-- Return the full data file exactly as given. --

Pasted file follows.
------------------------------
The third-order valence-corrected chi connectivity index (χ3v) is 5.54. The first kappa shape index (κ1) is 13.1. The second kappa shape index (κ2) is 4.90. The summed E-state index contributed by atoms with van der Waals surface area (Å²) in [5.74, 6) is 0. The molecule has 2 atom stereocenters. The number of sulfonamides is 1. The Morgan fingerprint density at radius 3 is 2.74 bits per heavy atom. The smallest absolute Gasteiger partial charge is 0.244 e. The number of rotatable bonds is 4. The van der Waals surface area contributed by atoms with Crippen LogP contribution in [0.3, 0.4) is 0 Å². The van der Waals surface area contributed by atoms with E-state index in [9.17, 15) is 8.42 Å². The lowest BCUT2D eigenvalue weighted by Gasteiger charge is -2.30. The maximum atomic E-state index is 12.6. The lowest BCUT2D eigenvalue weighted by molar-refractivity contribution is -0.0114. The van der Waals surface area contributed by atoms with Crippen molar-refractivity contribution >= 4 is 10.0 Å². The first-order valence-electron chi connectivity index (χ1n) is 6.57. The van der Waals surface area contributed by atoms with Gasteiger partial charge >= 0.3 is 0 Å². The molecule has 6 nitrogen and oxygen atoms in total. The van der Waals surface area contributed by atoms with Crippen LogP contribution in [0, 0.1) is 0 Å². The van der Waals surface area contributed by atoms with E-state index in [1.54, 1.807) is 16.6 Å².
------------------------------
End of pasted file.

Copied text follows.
The third-order valence-corrected chi connectivity index (χ3v) is 5.54. The first kappa shape index (κ1) is 13.1. The second kappa shape index (κ2) is 4.90. The summed E-state index contributed by atoms with van der Waals surface area (Å²) in [5.74, 6) is 0. The molecule has 2 atom stereocenters. The number of sulfonamides is 1. The Morgan fingerprint density at radius 3 is 2.74 bits per heavy atom. The smallest absolute Gasteiger partial charge is 0.244 e. The number of rotatable bonds is 4. The van der Waals surface area contributed by atoms with Crippen LogP contribution in [0.3, 0.4) is 0 Å². The van der Waals surface area contributed by atoms with E-state index in [9.17, 15) is 8.42 Å². The lowest BCUT2D eigenvalue weighted by Gasteiger charge is -2.30. The maximum atomic E-state index is 12.6. The lowest BCUT2D eigenvalue weighted by molar-refractivity contribution is -0.0114. The van der Waals surface area contributed by atoms with Crippen molar-refractivity contribution >= 4 is 10.0 Å². The first-order valence-electron chi connectivity index (χ1n) is 6.57. The van der Waals surface area contributed by atoms with Gasteiger partial charge >= 0.3 is 0 Å². The molecule has 6 nitrogen and oxygen atoms in total. The van der Waals surface area contributed by atoms with Crippen LogP contribution in [0, 0.1) is 0 Å². The van der Waals surface area contributed by atoms with E-state index in [1.54, 1.807) is 16.6 Å².